A victory and a retreat on CLs

Supreme Court up­holds In­dia's first com­pul­sory li­cence but gov­ern­ment baulks at giv­ing the sec­ond

Down to Earth - - COVER STORY - DOWN TO EARTH

Dbeen a land­mark month on legal ECEM­BER HAS ques­tions sur­round­ing the com­pul­sory li­cence (CL). On De­cem­ber 12, the Supreme Court of In­dia set the seal on a three-year battle launched by multi­na­tional drug com­pany Bayer against the first and only CL is­sued so far.That was to pro­duce the an­ti­cancer drug so­rafenib to­sy­late (Nex­avar).The apex court dis­missed Bayer’s spe­cial leave pe­ti­tion against the Bom­bay High Court’s de­ci­sion up­hold­ing the CL granted to In­dian gener­ics firm Natco to man­u­fac­ture Nex­avar.

The rul­ing on Nex­avar is mo­men­tous as it was a test case. The CL given to Natco in March 2012 by the Con­troller Gen­eral of Patents had re­sulted in a nasty cam­paign against In­dia’s patent regime by drug mncs who claimed that its laws did not pro­tect in­tel­lec­tual prop­erty rights (iprs). The Nex­avar CL, although per­fectly legal, was used by US pharma ma­jors and trade lob­bies to por­tray In­dia as a mav­er­ick on patents. The fact is that CLs are a wto-ap­proved pro­vi­sion that al­lows gov­ern­ments to is­sue a li­cence to over­ride patents in spe­cial cir­cum­stances.The irony is that the US has is­sued the high­est num­ber of CLs to date.

Bayer had first chal­lenged the CL at the In­tel­lec­tual Prop­erty Ap­pel­late Board (ipab), then in Bom­bay High Court and fi­nally at the Supreme Court.An­a­lysts be­lieve the De­cem­ber rul­ing is a ma­jor victory for ac­cess to medicines and that the ear­lier judge­ments of ipab and the high court have set im­por­tant guide­lines for the grant of CLs.

In ear­lier col­umns,we had ex­plained the sig­nif­i­cance of the Nex­avar case where sev­eral crit­i­cal is­sues such as the cost of the drug,its limited avail­abil­ity in In­dia and Bayer’s re­luc­tance to man­u­fac­ture it in the coun­try had all played a role in the is­suance of the CL.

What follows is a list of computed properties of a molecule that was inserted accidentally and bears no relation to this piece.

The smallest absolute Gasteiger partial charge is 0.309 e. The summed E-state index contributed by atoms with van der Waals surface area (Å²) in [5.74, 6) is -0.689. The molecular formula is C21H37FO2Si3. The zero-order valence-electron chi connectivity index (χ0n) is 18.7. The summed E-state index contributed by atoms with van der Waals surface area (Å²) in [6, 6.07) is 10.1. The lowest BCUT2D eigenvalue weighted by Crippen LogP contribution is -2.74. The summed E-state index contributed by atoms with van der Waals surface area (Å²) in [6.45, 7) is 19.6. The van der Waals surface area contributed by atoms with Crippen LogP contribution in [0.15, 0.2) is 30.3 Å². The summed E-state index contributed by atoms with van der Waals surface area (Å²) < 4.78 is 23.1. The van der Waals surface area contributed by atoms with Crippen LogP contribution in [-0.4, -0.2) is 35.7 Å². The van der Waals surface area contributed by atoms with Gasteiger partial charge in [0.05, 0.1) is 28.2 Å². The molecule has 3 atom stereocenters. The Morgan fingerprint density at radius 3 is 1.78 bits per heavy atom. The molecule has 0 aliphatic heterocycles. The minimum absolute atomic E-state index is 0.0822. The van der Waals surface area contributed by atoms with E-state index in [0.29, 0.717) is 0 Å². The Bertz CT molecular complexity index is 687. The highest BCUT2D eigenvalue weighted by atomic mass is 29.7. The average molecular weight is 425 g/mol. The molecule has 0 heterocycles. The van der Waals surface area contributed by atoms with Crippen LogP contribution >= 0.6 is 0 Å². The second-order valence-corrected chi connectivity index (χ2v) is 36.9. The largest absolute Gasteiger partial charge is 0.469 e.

But other de­vel­op­ments are testing the coun­try’s com­mit­ment to CLs.At the same time that the Supreme Court gave its rul­ing on Nex­avar an­other crit­i­cal case in­volv­ing CLs came up in the Delhi High Court. The suit was filed by No­var­tis against lead­ing gener­ics maker Ci­pla for in­fring­ing five patents cov­er­ing its In­da­caterol drug (On­brez) that is used to treat chronic ob­struc­tive pul­monary dis­ease (copd).No­var­tis has sought dam­ages for this in­fringe­ment.

Ci­pla,how­ever,was testing the wa­ters on CL through an­other route (see ‘Ci­pla’s au­da­cious move’, Down To Earth, Novem­ber 15-30, 2014). In Novem­ber when Ci­pla broke the No­var­tis patents by pro­duc­ing a low cost generic ver­sion of On­brez, it had also pe­ti­tioned the Depart­ment of Industrial Pol­icy and Pro­mo­tion (dipp), the nodal agency on ipr mat­ters, to re­voke the On­brez patents. Ci­pla con­tended that copd hav­ing reached “epi­demic pro­por­tions”, the gov­ern­ment should ex­er­cise its pow­ers un­der Sec­tion 92 of the In­dian Patent Act to is­sue a CL. Ci­pla also ar­gued that No­var­tis was not man­u­fac­tur­ing the drug lo­cally and was im­port­ing only limited quan­ti­ties and thus lim­it­ing its avail­abil­ity.Be­sides,the medicine was too costly. It was cit­ing the very same grounds un­der which the Nex­avar CL was is­sued.

dipp,how­ever,did not rise to the chal­lenge.As a re­sult, No­var­tis has sued Ci­pla and refuted the com­pany’s claims on avail­abil­ity of the drug. More per­ti­nently, No­var­tis was quoted by Reuters as say­ing, “Ci­pla did not use any of the pro­cesses pro­vided for in the In­dian legal sys­tem to ei­ther chal­lenge va­lid­ity of the patents, es­tab­lish non­in­fringe­ment or to seek a li­cense for th­ese patents.”

The health min­istry had backed Ci­pla’s rec­om­men­da­tion so why did dipp refuse to act? One rea­son that’s been bruited around is that dipp was not sure if it was on firm legal ground.The other the­ory is that the gov­ern­ment was afraid of pro­vok­ing the US.Most peo­ple be­lieve this is the real rea­son.

TARIQUE AZIZ / CSE

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